Hubert Burda Media

Brewed for Greatness

TWG Tea is determined to make its mark and share its expertise with the world, shares President and CEO Taha Bouqdib.

Brewed for Greatness

Home-grown chain TWG Tea is determined to make its mark and share its expertise with the world. President and CEO TAHA BOUQDIB tells Sara Yap more
Dressed in golden hues and with chic yellow tea canisters lining the walls, TWG Tea's boutique looks every bit the quintessential European teahouse. So, it may come as a surprise that the luxury brand — which carries over 800 types of single-estate, fine harvest and special tea blends from countries such as Sri Lanka, India and China — is home-grown. In fact, all its products are labelled “Product of Singapore” and are wrapped in packaging marked “1837”, the year the Singapore International Chamber of Commerce was founded.
While some local companies prefer to downplay their heritage, believing it may affect their international appeal, TWG Tea's president and CEO Taha Bouqdib is proud of the brand's Singapore identity. “Many Singaporeans told me never to put ‘Made in Singapore' [on my products]. I said, ‘no way, this is a Singaporean brand',” says the 45-year-old permanent resident, who co-founded the business in 2008. Indeed, so passionate is he about his adopted home that, in celebration of its Golden Jubilee, his firm has rolled out limited-edition Heritage tea sets comprising two new blends inspired by the “spirit of the country”. One of the blends, named Legacy, even comes packaged in a tin with an illustration of founding Prime Minister Lee Kuan Yew's likeness.
Patriotism aside, Bouqdib is determined to take TWG Tea to the world stage. Over the past year, it has expanded into Cambodia, South Korea and Taiwan, and more recently, opened outlets in Guangzhou's Taikoo Hui complex and Shanghai's iAPM mall and International Financial Centre. It was also the official tea sponsor for the 18th Shanghai International Film Festival in June. “[Setting up shop] in China — where tea was born — is quite something because we are the first non-Chinese luxury tea company to open there,” says Bouqdib, who is French of Moroccan descent.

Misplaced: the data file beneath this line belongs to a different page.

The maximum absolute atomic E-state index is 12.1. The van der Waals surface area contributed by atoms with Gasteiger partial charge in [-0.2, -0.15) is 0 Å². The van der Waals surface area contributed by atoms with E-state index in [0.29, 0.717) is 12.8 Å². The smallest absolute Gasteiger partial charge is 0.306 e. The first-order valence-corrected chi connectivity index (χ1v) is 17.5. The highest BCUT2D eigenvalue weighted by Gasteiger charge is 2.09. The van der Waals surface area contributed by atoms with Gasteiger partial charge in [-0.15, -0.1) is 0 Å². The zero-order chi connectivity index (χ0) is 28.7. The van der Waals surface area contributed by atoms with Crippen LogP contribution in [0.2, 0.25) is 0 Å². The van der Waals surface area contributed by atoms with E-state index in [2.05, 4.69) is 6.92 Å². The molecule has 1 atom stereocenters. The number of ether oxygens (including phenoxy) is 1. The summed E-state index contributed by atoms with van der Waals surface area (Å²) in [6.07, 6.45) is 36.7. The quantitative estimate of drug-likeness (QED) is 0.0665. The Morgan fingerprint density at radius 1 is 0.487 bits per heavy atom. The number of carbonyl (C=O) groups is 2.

Born in Rabat, Morocco, Bouqdib's love for tea started in his twenties. When studying law at the Paris-Sorbonne University he took up a part-time job at French tea company Mariage Frères on a friend's recommendation. Bouqdib recalls being fascinated by the many different variations of tea: “I remember my first day, when I smelt the tea upon entering and said, ‘Wow, all these teas exist in the world?' Because [I was only familiar with] Moroccan tea.” His interest grew and he spent his summer holidays visiting tea plantations abroad to learn more. “[I wanted] to absorb whatever I could, because I had fallen in love with this product,” he says. He eventually abandoned the thought of pursuing law as a career to work at the firm for some 15 years.
Greater things were to come his way. A chance meeting in 2004 with Singapore-based businessman Manoj Murjani sparked a friendship and together they set up a luxury tea business. With that, TWG Tea was born and opened its first outlet at Republic Plaza in 2008. While there were naysayers who believed its concept wouldn't succeed, Bouqdib refused to give up: “Everybody tried to discourage me…But I had already decided from a young age that this was my route. If many teahouses opened and closed, maybe they didn't have the right product.”
His formula turned out to be a winning one: Today, the brand operates 10 local outlets in venues such as ION Orchard shopping centre and Marina Bay Sands. Currently helmed by Bouqdib, his wife Maranda Barnes and Managing Director Rith Aum-Stievenard, TWG Tea also has as a major shareholder in the form of lifestyle company Osim International. Overseas, it runs 48 salons and boutiques in 15 countries including Japan, the UK and Dubai. Bouqdib has his sights set on Morocco, Australia, Qatar, Vietnam and Canada next.
Also in the pipeline is a tea institute slated to open in Singapore in November. Details are still being finalised, but he reveals that it will be used to train new TWG Tea staff in aspects such as tea history and preparation, and the lessons will be taught by the company's most experienced tea masters. There are also plans to extend classes to the public. “Anyone who wants to learn about tea can come — even our competitors. I feel tea is a beverage you need to share with friends, family and even with your enemy,” he says.
With so many plans underway, Bouqdib is constantly busy. But he describes his journey in tea as a dream come true: “I never feel that I'm working.”